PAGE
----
Would more Protestants become Catholic if it were not for Mary?

I was reading through some other posts on here and it got me to thinking: If Protestants do their research and study theology, I think that many of them would come to the conclusion that the Catholic Church is the true Church. However, many Protestants believe (mistakenly) that Catholics worship Mary.

Do you think that more Protestant Christians would convert to Catholicism if it were not for our veneration of Mary?

If so, what can “we” do in a spirit of evangelism to either educate or correct their misguided notions of our veneration?

I think the biggest thing that keeps Protestants out of the CC is the amount of love and passion some Evangelicals have. Let’s face it, Evangelicals are taught to dedicate their lives to Christ, build Churches and schools in countries stricken with poverty, etc.

It’s hard to tell a devout Evangelical who loves God more than anything and has witnessed miracles in Africa (people coming to Christ by the thousands) that they’re wrong.

Your biggest hurdle as a Catholic would be matching the love of an Evangelical and showing them that the love your Church has is as great as theirs.

If the pope had never defined the last two Marian dogmas, Protestants would have far less problems with Mary and the CC. By defining them the CC made them a stumbling block. I think that Protestants would even be far more likely to accept the doctrines if they hadn’t been defined.

This may be the excuse, but really, I think it goes deeper than Marian devotion. There’s a very different mind set and approach to reality in Evangelical churches, and even other liturgical bodies, such as the ECUSA and various Lutheran Synods, etc. We Catholics view everything through incarnational eyes, while our fellow Christians do not.

The real divider is the Eucharist, not Mary. If our Protestant brethren would accept the Church’s teaching about the Eucharist, Mary would be no problem. Some think they already have it, and so won’t come in, and others deny this doctrine with all their souls. Either way, this is the real stumbling-block to fellow baptized Christians being reconciled to the Church.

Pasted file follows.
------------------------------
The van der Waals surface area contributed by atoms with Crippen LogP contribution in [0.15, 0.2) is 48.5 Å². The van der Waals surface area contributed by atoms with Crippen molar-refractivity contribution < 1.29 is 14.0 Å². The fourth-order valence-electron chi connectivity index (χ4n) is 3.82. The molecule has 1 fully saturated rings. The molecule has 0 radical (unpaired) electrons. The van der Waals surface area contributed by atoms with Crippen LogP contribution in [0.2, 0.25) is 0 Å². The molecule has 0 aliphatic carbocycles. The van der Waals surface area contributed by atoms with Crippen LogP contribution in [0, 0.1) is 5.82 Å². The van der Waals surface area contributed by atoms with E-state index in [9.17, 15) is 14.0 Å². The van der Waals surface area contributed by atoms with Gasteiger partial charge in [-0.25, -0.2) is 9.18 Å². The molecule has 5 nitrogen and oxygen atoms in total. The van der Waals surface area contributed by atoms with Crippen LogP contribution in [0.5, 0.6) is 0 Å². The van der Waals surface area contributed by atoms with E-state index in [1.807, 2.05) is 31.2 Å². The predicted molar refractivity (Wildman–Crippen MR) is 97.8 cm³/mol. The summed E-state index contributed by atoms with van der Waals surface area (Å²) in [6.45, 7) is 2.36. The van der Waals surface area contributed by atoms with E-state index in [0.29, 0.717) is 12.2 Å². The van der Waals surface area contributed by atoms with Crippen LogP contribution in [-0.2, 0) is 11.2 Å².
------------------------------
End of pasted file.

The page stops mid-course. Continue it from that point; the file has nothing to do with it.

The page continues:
As for missions, no church on earth has more missions to the poor of the world than the Catholic Church. We don’t advertise it the way some groups do, but it’s true just the same.

Yes, the Catholic Church should try this method…wait…the Catholic Church invented this

I would disagree and say Mary is the stumbling block.

As an evangelical, I really had no idea that Catholics believed in transubstantiation. I never looked into it that deeply.

However, you talk to evangelicals about Catholicism and they will complain about Catholics worshiping statues, men confessing to mere men, and superstitious rituals, but what’s more frightening to an evangelical is what they see as idolatry of Mary, as a demi-goddess.

At first, thinking about how the issue of Mary has been quite hard to get around in my own spiritual journey, I would have said yes, more Protestants would become Catholic.

But thinking about it, the answer is in fact no.

Because if all it takes is the veneration and intercession of Mary to drive Protestants away from the Church, then I highly doubt they would have entered the Church anyway.

Because, what convinced me of the truth is the role Tradition plays, and the beliefs of the early Christians. The belief that Jesus founded His Church upon the Rock, Peter, and that this Church would not be prevailed over by the gates of Hell.

The Magisterium and Sacred Tradition are just as fundamental as Sacred Scripture. If a Protestant can see and understand the truth of the Papacy, then I can assure you that Mary will not pose too much of a problem.

When one accepts that Christ established one Church, that would be built on Peter, the rest follows eventually. It might provide difficulty, but certainly not complete dissuasion.

Now, if the dogmas surrounding Mary were something unrooted in Tradition, then you might have a point. But they’re not.

At the end of the day, if a Protestant was ever considering Catholicism, Mary would not be the number one problem, and would not be a main stumbling block. The number one problem, you see, is the authority and infallibility of the Church. Once one gets their head around that, and understands the scriptural backing for it, then the other doctrines are easier to understand.